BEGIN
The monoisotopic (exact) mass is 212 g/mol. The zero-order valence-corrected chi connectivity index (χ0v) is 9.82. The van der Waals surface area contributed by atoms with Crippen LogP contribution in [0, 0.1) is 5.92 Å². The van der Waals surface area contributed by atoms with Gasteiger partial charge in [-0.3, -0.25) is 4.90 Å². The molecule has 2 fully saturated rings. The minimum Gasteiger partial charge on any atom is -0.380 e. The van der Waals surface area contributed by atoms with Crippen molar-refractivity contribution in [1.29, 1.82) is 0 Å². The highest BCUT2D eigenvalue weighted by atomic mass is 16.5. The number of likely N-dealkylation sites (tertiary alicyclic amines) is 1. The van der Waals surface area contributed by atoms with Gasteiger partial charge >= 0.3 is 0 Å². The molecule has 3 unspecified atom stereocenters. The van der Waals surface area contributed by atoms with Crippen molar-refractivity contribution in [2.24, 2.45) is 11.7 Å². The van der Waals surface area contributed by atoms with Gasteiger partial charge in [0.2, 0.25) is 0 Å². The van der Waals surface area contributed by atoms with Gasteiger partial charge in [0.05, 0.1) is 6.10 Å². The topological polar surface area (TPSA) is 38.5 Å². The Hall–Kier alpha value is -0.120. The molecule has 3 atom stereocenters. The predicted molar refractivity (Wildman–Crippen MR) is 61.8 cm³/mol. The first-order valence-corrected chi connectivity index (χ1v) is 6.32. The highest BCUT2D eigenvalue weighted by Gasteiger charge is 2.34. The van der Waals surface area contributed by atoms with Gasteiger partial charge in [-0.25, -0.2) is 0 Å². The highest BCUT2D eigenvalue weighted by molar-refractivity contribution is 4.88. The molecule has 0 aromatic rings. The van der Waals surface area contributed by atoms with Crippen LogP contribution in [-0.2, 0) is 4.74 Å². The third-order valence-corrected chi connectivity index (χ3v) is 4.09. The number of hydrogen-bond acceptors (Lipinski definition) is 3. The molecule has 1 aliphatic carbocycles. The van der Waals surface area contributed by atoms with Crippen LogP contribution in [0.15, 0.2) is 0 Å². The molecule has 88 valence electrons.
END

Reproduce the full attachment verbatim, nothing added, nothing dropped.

The monoisotopic (exact) mass is 212 g/mol. The zero-order valence-corrected chi connectivity index (χ0v) is 9.82. The van der Waals surface area contributed by atoms with Crippen LogP contribution in [0, 0.1) is 5.92 Å². The van der Waals surface area contributed by atoms with Gasteiger partial charge in [-0.3, -0.25) is 4.90 Å². The molecule has 2 fully saturated rings. The minimum Gasteiger partial charge on any atom is -0.380 e. The van der Waals surface area contributed by atoms with Crippen molar-refractivity contribution in [1.29, 1.82) is 0 Å². The highest BCUT2D eigenvalue weighted by atomic mass is 16.5. The number of likely N-dealkylation sites (tertiary alicyclic amines) is 1. The van der Waals surface area contributed by atoms with Gasteiger partial charge >= 0.3 is 0 Å². The molecule has 3 unspecified atom stereocenters. The van der Waals surface area contributed by atoms with Crippen molar-refractivity contribution in [2.24, 2.45) is 11.7 Å². The van der Waals surface area contributed by atoms with Gasteiger partial charge in [0.2, 0.25) is 0 Å². The van der Waals surface area contributed by atoms with Gasteiger partial charge in [0.05, 0.1) is 6.10 Å². The topological polar surface area (TPSA) is 38.5 Å². The Hall–Kier alpha value is -0.120. The molecule has 3 atom stereocenters. The predicted molar refractivity (Wildman–Crippen MR) is 61.8 cm³/mol. The first-order valence-corrected chi connectivity index (χ1v) is 6.32. The highest BCUT2D eigenvalue weighted by Gasteiger charge is 2.34. The van der Waals surface area contributed by atoms with Gasteiger partial charge in [-0.25, -0.2) is 0 Å². The highest BCUT2D eigenvalue weighted by molar-refractivity contribution is 4.88. The molecule has 0 aromatic rings. The van der Waals surface area contributed by atoms with Crippen LogP contribution in [-0.2, 0) is 4.74 Å². The third-order valence-corrected chi connectivity index (χ3v) is 4.09. The number of hydrogen-bond acceptors (Lipinski definition) is 3. The molecule has 1 aliphatic carbocycles. The van der Waals surface area contributed by atoms with Crippen LogP contribution in [0.15, 0.2) is 0 Å². The molecule has 88 valence electrons.